Sunday, November 22, 2015

Abstraction and Photography

A recent comment has inspired me to really think about this a bit, and work out what I like and what I don't like, and what I think about it all.

Abstract photography is Very Much a Thing. Macro photographs of stuff. Smoke and colored lights. Oil slicks. Intentional Camera Movement. Extreme architectural isolations. And so on and so forth. These things are quite fun to shoot, unless you're me, and they can generate very appealing pictures. Graphically powerful pictures. That sort of thing.

I think a strong case can be made, though, and I intend to make it, that abstract photography has very little to do with abstract painting.

What's going on with abstract painters? Well, there's more ideas than painters, generally, but in broad strokes when they claim to be doing is distilling things out. They're experimenting with processes, techniques, forms, which explicitly remove or alter aspects of reality specifically to distill, to emphasize something important. Perhaps they're revealing the essence of the thing they're painting. Perhaps they're summarizing emotion. Perhaps they're commenting on Art itself.

The point is that the abstraction is, as a general rule, supposed to reveal something or other. I'm sure you kind find some bloke who's gone the opposite way, but this is the commonly held idea.

Photography, in its very essence, is connected to the reality at which the camera is pointed. This is the point. That is what makes photography photography and not painting. Therefore you start out with a problem, right out of the chute. A painter is able to re-mold reality as he sees fit. This is arguably what painting is. A photographer can't, without becoming a painter. A photographer is stuck with techniques which boil down to "get close, and isolate bits and pieces" which removes reality by simply excluding it from the frame, or my blurring it into smears. It's a pretty weak-sauce version of what the painters do.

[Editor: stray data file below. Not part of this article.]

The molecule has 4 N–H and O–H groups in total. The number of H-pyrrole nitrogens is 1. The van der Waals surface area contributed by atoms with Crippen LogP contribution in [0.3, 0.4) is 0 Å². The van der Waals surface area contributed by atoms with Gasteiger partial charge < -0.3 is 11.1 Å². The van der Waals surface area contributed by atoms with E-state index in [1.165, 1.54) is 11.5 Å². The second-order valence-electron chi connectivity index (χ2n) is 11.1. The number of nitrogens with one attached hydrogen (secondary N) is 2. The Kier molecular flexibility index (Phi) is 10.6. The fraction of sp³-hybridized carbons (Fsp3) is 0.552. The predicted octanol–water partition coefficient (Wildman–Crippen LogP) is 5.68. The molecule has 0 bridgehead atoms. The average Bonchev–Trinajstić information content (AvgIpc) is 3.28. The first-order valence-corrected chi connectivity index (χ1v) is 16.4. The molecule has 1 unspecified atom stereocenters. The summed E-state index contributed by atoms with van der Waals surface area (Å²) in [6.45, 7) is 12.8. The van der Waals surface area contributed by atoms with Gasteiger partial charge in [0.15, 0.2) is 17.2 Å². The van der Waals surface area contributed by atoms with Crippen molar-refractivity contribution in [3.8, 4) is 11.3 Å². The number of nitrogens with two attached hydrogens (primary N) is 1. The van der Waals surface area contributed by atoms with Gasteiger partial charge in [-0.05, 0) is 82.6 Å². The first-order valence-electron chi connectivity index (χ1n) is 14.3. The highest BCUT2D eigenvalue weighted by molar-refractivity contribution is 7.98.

The second and really important thing is that abstract photography almost never reveals anything. In the first place its one and only technique is one of concealment. In the second place, the practitioners of abstract photographer are, for the most part, either clueless about revealing, or simply not interested in it.

Mondrian did a lot of stuff, but is famous for his primary color square things with the black lines. Whether or not he succeeded in distilling and revealing I am doubtful, but he gets full marks for giving it a shot. Notably, nobody else does this. It's not like Mondrian developed a new way of painting and now we have a whole school of painters working away with grids and stuff because it's so powerful. Nope. That's been done.

We do, however, have apparently millions of people shooting oil slicks in fish tanks with colored lights, millions of other people waving their cameras around to make smeary colorful blobs, and so on. These people have nothing to say, they just think it looks cool. If you hang about and listen to the Serious Practitioners, you'll find a lot of discussion of compositional formalism, balanced frames and so on, but they're still not trying to reveal anything.

It does look cool, and they're having a hell of a lot of fun, and that's great. But the relationship to abstract painting is non-existant.

What can you do with abstract photography?